First Report of Downy Mildew of Sunflower in Greece. C. C. Thanassoulopoulos, Aristotelian University, Faculty of Agriculture, Plant Pathology Laboratory, 540 06 Thessaloniki, Greece. C. B. Mappas, Aristotelian University, Faculty of Agriculture, Plant Pathology Laboratory, 540 06 Thessaloniki, Greece. Plant Dis. 76:539. Accepted for publication 26 October 1991. Copyright 1992 The American Phytopathological Society. DOI: 10.1094/PD-76-0539B.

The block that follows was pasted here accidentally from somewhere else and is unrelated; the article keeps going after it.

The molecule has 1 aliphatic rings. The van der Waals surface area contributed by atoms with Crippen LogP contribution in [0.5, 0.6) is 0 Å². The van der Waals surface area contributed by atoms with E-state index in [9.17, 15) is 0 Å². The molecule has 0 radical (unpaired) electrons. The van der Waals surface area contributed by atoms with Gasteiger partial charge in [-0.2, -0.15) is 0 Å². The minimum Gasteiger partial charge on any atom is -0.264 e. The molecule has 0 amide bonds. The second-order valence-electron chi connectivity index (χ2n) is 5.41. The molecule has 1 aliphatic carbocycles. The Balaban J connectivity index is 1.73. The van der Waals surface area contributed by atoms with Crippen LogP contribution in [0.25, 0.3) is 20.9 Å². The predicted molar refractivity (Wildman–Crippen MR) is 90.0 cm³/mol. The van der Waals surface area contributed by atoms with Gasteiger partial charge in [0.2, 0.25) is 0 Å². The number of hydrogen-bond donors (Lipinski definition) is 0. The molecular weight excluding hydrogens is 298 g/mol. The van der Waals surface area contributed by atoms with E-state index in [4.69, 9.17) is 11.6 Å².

Sunflower (Helianthus annuus L.) cultivation in Greece is limited to northeastern Thrace, mainly in Rodopa Prefecture. During a survey in June 1991, more than 50% of plants in a O.4-ha field of a local cultivar were found to have symptoms typical of downy mildew. Healthy plants had seven to nine true leaves and were 1-1.2 m tall, whereas diseased plants were dwarfed (a few centimeters to 70 cm tall), with thicker than normal leaves that curled downward and showed extensive epiphyllous mottling. Downy growth of the fungus covered the abaxial surface of symptomatic leaves and also appeared on the adaxial surface of some leaves. The fungus showed monopodial branching of conidiophores at nearly right angles, with five or six terminal branches 6-9 µm long and bearing single elliptic, papillate zoosporangia, 15-25 X 12-17 µm. Sporangiophores were 260-450 µm. The fungus was identified as Plasmopara halstedii (Farl.) Berl. & De Toni in Sacc. The disease has long occurred in the neighboring countries of Yugoslavia, Bulgaria, and Turkey, but this is the first report in Greece. Weather conditions were favorable for disease development in 1991, with continuous rain during the sunflower seeding period in North Greece.